Thursday, June 3, 2010

40 years ago: Southern Baptist Convention delegates demand the withdrawal of a liberal SBC Bible commentary

On June 3, 1970 delegates to the Southern Baptist Convention's annual convention in Denver (a Convention convention?) succeeded in passing a motion that the first volume of Broadman Bible Commentary be withdrawn and the section on Genesis be rewritten by a Bible-believing author. A detailed explanation of the controversy is found in James Patterson's article Alternative Theological Education in the Southern Baptist Convention: A Case Study of Mid-America Baptist Theological Seminary, which appeared in The Journal of Baptist Studies in 2007:

...a whole new crisis developed in 1969 with the publication of the first volume of the Broadman Bible Commentary. This volume included a section on Genesis written by G. Henton Davies, an English Baptist from Oxford. Davies, like Elliott before him*, employed higher critical methods and reached predictable conclusions. He shocked SBC conservatives by questioning whether God ever commanded Abraham to sacrifice Isaac (Genesis 22). Following Elliott’s neoorthodox approach, he generally argued that religious "truth" could be maintained apart from historical fact.

Debate about Davies’s handling of Genesis reached the floor of the Denver Convention in 1970. Gwin Turner of California brought a motion asking that the first volume of the Broadman commentary be withdrawn and "rewritten with due consideration of the conservative viewpoint."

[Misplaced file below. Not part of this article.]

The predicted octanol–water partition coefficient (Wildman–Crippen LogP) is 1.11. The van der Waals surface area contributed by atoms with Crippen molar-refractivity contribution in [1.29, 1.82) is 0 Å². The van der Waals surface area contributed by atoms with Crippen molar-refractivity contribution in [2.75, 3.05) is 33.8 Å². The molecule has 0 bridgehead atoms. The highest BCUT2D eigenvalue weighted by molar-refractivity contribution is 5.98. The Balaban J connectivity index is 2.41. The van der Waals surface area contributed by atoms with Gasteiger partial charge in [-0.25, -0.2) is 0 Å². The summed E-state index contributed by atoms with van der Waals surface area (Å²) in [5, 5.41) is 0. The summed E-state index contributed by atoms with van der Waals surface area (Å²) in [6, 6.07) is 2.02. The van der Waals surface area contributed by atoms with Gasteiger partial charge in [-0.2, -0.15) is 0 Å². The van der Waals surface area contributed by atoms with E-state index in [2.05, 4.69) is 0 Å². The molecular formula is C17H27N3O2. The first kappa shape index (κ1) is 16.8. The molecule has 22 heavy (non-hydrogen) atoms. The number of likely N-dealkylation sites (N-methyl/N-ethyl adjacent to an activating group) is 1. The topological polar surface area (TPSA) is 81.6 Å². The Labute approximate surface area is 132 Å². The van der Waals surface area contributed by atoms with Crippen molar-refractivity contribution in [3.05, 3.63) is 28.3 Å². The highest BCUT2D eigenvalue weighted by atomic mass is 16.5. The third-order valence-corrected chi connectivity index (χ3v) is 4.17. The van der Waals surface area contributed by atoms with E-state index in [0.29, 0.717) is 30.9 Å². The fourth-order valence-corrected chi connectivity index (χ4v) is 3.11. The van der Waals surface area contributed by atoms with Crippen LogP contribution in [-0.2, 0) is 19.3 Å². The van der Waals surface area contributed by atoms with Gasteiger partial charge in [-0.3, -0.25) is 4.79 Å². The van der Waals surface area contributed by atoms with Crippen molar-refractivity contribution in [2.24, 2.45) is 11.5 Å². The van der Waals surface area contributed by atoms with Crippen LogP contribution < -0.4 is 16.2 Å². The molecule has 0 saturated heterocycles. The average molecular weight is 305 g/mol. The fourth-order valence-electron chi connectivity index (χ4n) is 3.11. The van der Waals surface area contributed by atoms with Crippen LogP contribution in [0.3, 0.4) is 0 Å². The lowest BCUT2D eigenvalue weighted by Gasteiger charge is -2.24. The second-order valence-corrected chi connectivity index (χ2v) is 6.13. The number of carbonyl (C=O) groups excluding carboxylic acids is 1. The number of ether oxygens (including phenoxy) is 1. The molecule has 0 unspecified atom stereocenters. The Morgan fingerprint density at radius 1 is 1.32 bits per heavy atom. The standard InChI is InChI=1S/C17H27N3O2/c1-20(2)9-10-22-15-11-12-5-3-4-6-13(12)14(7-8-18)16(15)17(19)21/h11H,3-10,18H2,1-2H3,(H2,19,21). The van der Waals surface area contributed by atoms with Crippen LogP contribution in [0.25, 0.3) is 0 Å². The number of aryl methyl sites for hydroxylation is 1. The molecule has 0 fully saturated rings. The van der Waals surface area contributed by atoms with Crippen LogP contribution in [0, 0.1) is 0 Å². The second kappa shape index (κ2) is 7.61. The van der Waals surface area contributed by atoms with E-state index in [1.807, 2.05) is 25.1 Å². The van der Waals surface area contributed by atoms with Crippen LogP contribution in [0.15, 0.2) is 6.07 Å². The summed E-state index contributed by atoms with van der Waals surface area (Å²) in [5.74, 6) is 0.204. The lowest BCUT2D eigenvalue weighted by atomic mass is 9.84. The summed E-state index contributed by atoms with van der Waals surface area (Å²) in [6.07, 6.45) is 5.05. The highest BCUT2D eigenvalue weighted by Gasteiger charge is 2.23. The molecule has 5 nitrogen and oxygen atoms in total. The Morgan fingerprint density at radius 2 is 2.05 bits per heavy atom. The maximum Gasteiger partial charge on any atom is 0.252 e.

...The Turner resolution passed by an overwhelming majority. At the 1971 Convention in St. Louis, a motion was approved to instruct the Sunday School Board that the Genesis commentary be redone by a different writer, and subsequently Clyde Francisco of Southern Baptist Theological Seminary was enlisted for the task.
(pp. 4-5)

*In 1961 Broadman Press, the publishing arm of the Baptist Sunday School Board, had published The Message of Genesis by Ralph H. Elliott, a professor of Old Testament at Midwestern Baptist Theological Seminary in Kansas City. Mr. Elliott accepted German higher critical beliefs (e.g., multiple authors of the Pentateuch, no universal flood, etc.) while spouting the neo-orthodox view that Genesis communicated religious "truth." (see Patterson, p. 3)

In 1970 it was ordinary pastors, not "big names" or denominational leaders, who had enough discernment to lead the opposition to this example of liberalism in the SBC. Would the same be true today? In his last book, The Great Evangelical Disaster, Francis Schaeffer warned that the Southern Baptist Convention was in the same shape then (1984) that the mainline churches were in during the 1920s and '30s. 26 years have gone by since brother Schaeffer issued that warning.

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